This means sometimes my adorable little offspring distracts me from staying on task.

​Comic by Sara Zimmerman/Unearthed Comics.

Once the juggling of impeccably timed baking coalesces into a picture-perfect meal, we all sit down with the expectation of relaxing as we calmly eat and express our gratitude. And as a non-parent, dinner seems to align with this expectation in this order: sit down, eat, and then talk over dessert.

However, as a parent, the meal goes just a bit differently and is usually accomplished with more whim than that of drunken fraternity BBQ.

​Comic by Sara Zimmerman/Unearthed Comics.

After dinner, our intention is good: enjoy our chance to be together by playing games and sharing stories.

Yet, usually, that intention gets cut short by a food-induced coma. Then, with full stomachs and heavy eyelids, we pack up game pieces and pile on top of each other to watch a movie.

​Comic by Sara Zimmerman/Unearthed Comics.

All in all, an idealized Thanksgiving is just that: ideals.

The ability to enjoy reality lies behind the intention of the love shared by being together, whether it all works out anything like my strategically fantasized plan or I decide to just wing it, go with the flow, and enjoy reality.

​Comic by Sara Zimmerman/Unearthed Comics.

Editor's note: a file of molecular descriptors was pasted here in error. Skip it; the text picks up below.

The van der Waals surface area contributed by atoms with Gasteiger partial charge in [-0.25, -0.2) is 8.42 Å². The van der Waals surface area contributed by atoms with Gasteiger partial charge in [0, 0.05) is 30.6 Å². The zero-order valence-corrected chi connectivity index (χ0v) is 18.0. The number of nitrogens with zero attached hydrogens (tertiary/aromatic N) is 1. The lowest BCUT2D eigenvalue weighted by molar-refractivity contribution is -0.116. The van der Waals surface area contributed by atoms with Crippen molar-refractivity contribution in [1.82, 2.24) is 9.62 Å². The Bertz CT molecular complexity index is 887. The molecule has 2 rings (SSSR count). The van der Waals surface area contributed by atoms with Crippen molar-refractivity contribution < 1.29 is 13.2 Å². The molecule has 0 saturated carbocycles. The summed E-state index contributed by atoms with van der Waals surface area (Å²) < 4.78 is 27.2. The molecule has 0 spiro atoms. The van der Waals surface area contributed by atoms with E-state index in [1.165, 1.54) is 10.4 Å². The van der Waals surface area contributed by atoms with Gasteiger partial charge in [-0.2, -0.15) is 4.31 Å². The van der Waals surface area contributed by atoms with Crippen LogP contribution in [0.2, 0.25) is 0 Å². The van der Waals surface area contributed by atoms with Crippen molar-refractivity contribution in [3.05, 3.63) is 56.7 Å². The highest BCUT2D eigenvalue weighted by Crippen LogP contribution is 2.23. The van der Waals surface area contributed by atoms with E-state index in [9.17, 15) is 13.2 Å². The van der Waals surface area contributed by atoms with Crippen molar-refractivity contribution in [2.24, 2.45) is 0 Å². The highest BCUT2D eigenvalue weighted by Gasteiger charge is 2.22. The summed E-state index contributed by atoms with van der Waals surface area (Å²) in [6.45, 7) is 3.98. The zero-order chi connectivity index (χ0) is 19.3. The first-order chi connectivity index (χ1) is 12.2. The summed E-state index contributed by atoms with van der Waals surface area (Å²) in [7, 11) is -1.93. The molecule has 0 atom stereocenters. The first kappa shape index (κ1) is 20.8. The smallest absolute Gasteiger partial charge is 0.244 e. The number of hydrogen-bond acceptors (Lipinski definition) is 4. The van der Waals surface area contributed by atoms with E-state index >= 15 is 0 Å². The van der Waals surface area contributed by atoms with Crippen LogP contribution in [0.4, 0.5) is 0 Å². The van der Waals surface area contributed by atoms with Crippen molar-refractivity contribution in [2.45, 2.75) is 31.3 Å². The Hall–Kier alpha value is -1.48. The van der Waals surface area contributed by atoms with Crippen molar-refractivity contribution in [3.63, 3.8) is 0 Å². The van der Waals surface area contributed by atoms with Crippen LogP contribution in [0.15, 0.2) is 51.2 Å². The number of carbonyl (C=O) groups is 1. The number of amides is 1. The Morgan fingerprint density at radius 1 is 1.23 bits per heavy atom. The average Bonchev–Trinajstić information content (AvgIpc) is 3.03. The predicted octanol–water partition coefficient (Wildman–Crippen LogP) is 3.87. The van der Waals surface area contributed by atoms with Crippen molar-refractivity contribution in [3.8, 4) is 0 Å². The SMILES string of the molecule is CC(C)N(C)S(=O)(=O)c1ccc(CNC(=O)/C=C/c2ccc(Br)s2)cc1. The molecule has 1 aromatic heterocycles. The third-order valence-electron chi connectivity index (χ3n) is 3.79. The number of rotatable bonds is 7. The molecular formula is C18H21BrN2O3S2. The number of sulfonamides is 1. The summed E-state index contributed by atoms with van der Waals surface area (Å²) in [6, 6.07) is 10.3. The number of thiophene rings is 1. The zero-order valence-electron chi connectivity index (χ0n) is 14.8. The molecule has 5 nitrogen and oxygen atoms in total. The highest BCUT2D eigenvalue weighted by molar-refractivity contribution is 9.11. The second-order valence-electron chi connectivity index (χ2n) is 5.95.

Nature

Pennsylvania home is the entrance to a cave that’s been closed for 70 years

You can only access the cave from the basement of the home and it’s open for business.

This Pennsylvania home is the entrance to a cave.

Have you ever seen something in a movie or online and thought, "That's totally fake," only to find out it's absolutely a real thing? That's sort of how this house in Pennsylvania comes across. It just seems too fantastical to be real, and yet somehow it actually exists.

The home sits between Greencastle and Mercersburg, Pennsylvania, and houses a pretty unique public secret. There's a cave in the basement. Not a man cave or a basement that makes you feel like you're in a cave, but an actual cave that you can't get to unless you go through the house.

Turns out the cave was discovered in the 1830s on the land of John Coffey, according to Uncovering PA, but the story of how it was found is unclear. People would climb down into the cave to explore occasionally until the land was leased about 100 years later and a small structure was built over the cave opening.

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Health

This company makes it easier than ever to enjoy guilt-free fairly traded coffee